Chapter 4 outline – The Value of Diversity Here’s my outline for chapter 4: It Takes All Kinds To Make The World Go Round: The Value of Diversity Share this:EmailFacebookTwitterLike this:Like Loading... Related
One of my favorite quotes I read in The Mosaic of Christian Beliefs by Olson was by Blaise Pascal. I think the original quote “Multiplicity without unity is chaos; unity without multiplicity is tyranny.”
Olson talks about how if you call anything “Christian” than Christianity means and stands for nothing. If you call only ONE set of beliefs “Christian”, than you have tyranny or legalism. So he tries to find that delicate balance of what is acceptable diversity and when does a particular belief fall into heresy.
I think you’re right: we have to figure out how to maintain some semblance of continuity while being free for people to be and experience in different ways.
It’s great to see you’re continuing to chip away at this project. The first thing that popped into my head after I read the first sentence was, Don’t forget about the informal leaders as well as formal leaders who aren’t on the board. In many congregations, these folks have even more influence than the board leaders. I’m not sure how you’d want to deal with that (if at all). Perhaps all you need to do is offer a rationale for focusing on the board.
I.A. Is your point that congregations decide what the board should focus on, structure its work, and choose board members based on this belief?
I.B. Another possible problem with this approach is that it seems to be based on a narrow definition of “success.” (I think about multiple intelligences here–and the fact that we honor only certain types.)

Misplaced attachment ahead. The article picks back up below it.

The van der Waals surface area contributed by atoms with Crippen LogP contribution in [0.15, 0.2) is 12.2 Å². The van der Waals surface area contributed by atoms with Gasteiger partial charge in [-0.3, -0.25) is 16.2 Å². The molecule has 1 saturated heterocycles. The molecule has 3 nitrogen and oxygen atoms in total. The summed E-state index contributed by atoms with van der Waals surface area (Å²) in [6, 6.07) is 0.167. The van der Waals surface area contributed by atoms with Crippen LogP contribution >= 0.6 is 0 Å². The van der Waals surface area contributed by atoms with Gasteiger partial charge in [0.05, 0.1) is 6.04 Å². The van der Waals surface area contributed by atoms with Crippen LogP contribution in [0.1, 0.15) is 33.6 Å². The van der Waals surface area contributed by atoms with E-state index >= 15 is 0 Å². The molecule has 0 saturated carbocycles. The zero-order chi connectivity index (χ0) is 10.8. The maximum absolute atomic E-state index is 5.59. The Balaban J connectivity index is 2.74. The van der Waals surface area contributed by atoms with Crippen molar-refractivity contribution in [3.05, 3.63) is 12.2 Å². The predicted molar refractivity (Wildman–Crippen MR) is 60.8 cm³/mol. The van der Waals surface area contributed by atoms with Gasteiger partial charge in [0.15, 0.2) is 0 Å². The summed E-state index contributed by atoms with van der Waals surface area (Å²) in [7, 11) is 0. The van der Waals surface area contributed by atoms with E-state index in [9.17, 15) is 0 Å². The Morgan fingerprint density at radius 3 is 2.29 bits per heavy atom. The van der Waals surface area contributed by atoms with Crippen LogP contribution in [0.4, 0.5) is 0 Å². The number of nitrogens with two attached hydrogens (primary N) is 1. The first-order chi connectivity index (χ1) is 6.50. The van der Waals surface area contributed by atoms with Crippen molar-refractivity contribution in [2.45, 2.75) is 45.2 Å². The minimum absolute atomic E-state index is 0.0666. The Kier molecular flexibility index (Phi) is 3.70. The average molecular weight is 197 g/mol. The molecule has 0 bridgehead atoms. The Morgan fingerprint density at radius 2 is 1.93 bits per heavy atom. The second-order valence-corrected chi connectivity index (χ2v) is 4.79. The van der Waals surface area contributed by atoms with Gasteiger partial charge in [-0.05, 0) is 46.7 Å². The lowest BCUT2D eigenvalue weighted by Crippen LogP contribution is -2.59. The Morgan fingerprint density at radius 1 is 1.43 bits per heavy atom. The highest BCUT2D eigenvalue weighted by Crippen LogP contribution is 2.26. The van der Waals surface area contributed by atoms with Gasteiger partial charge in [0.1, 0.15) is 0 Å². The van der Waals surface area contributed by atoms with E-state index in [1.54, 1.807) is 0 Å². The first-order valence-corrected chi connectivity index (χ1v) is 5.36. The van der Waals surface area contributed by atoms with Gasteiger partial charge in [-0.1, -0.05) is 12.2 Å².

II.A. I wouldn’t have identified certain opinions/beliefs as hallmarks of intelligence. Just an observation you may deal with you as you like!
II.B. Are beliefs/opinions and life experience generally understood as aspects of “demographics”? You might need to provide a rationale for your categories. I also wonder if you need/want to include other categories that are generally viewed as matters of demographics.
I agree about the influence of informal leaders. Part of where I want to go is that the “formal” leaders’ job is to support the “informal” leaders in doing the ministry. Most problems (I’ve found) are because of a power struggle and/or confusion over “who does what.” I hope I’ll be able to offer a viable way out of that cycle.
I.A. – yes, exactly. Almost every pastor I’ve ever spoken to has heard this (some more than others, obviously), and watched how it has instructed their congregation’s work and self understanding.
I.B. – Oh, that’s a great point! Right – I can’t immagine that the local playwright ever gets tapped for board service because of their track record of having scripts produced. Good call!
II.A. – I’m glad you haven’t! It’s usually not a conscious thing, but I’ve found that similar opinions/beliefs seems to correlate to other things we assume to be constituant parts of intelligence.
II.B. – Probably not. I’m not sure what other word to use, though. I guess I need a word that suggests as much diversity as is available on any spectrum that is important. I see those as worldviews, education level, race, gender, class, life experiences. Got an idea?